Diagram of demand controlled ventilation as used in low energy houses where installing ducting is not appropriate

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The Basics: Mechanical extract ventilation (MEV)

With some existing buildings mechanical extract ventilation can be used without the need to install additional trickle vents. MEV is also appropriate for properties which have ‘dirty air rooms’ such as kitchens and bathrooms that do not have outside walls. MEV systems use ducting from the bathrooms and kitchens to the outside. The stale air is removed using extract fans. The need to run ducting through the building means that MEV is may not be easily retrofitted to existing buildings.

Hausmate enhancements

MEV extracts air continuously at a low rate and it is important that the system is designed so that it complies with Building Regulations Part F. Hausmate’s job is to boost the extraction rate when sensors detect a rise in humidity or low air quality. Applying demand controlled ventilation (DCV) technology, Hausmate can also close trickle vents to minimise ventilation heat losses when the air quality is good. Using DCV ensures that ventilation only takes place when the air quality is poor, saving energy and reducing heat losses.

MEV and micro heat pumps

MEV centrally extracts warm dirty air from a building. The energy from this warm air is usually lost to the atmosphere, but to be even more energy efficient when using MEV, Hausmate can integrate a micro heat pump in the exhaust duct. This heat pump then takes the heat from the dirty air and uses this energy to help heat hot water, saving energy and reducing costs.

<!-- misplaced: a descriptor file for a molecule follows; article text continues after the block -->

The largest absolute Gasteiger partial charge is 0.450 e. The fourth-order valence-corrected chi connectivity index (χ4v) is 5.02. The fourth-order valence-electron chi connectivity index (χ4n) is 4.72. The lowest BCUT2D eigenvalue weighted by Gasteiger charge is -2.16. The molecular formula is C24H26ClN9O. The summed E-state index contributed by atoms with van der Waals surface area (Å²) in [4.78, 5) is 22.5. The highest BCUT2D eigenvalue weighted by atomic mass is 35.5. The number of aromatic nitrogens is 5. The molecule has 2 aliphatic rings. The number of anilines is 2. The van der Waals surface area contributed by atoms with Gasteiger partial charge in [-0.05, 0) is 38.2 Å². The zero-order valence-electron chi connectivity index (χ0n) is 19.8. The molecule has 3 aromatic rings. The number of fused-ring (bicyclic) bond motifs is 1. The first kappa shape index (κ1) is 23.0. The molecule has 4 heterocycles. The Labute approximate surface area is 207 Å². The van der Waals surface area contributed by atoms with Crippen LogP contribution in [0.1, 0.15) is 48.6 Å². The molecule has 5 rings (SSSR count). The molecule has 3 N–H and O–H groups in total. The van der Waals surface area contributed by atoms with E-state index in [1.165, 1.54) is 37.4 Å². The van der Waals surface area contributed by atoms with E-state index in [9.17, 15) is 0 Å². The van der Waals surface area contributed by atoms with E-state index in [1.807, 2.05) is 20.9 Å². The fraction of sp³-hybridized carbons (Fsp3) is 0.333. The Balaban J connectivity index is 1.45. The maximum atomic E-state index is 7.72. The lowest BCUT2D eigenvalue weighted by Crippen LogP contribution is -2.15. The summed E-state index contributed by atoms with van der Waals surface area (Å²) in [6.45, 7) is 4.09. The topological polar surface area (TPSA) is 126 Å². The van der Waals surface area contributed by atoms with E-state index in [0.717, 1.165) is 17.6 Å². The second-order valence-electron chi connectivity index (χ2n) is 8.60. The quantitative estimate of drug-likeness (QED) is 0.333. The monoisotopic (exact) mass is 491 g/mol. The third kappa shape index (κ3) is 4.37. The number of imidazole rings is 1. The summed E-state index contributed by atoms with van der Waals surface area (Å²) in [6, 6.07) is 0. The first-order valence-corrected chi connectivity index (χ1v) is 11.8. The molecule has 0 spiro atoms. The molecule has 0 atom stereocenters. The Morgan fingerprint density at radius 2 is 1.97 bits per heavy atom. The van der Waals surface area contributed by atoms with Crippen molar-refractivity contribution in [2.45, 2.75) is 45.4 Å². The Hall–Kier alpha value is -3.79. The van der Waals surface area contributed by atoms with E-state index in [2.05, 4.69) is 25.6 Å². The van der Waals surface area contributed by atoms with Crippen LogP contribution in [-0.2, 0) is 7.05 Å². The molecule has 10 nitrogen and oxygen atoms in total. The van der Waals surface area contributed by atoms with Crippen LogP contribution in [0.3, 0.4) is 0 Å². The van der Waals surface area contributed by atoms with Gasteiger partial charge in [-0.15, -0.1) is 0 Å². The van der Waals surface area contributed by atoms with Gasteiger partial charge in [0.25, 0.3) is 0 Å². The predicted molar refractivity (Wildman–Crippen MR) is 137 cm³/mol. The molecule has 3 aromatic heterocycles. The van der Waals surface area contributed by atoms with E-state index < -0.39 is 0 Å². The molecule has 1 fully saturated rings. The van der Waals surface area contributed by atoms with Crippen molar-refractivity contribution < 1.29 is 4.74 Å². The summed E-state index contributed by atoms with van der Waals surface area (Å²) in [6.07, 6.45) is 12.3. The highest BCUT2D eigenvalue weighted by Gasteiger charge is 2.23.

This has a number of advantages for low energy buildings. The first is that often hot water is the biggest user of energy in a low energy house and a micro heat pump can solve that requirement in a efficient way.

When compared to MVHR the capital cost of a heat pump may be similar but the heat pump will work throughout the year, where as MVHR is only useful for the winter months and an alternative method of hot water heating is required.

MEV works by introducing fresh air to the building through trickle vents in the living and bedrooms and then extracting the stale, bathroom and kitchen air centrally.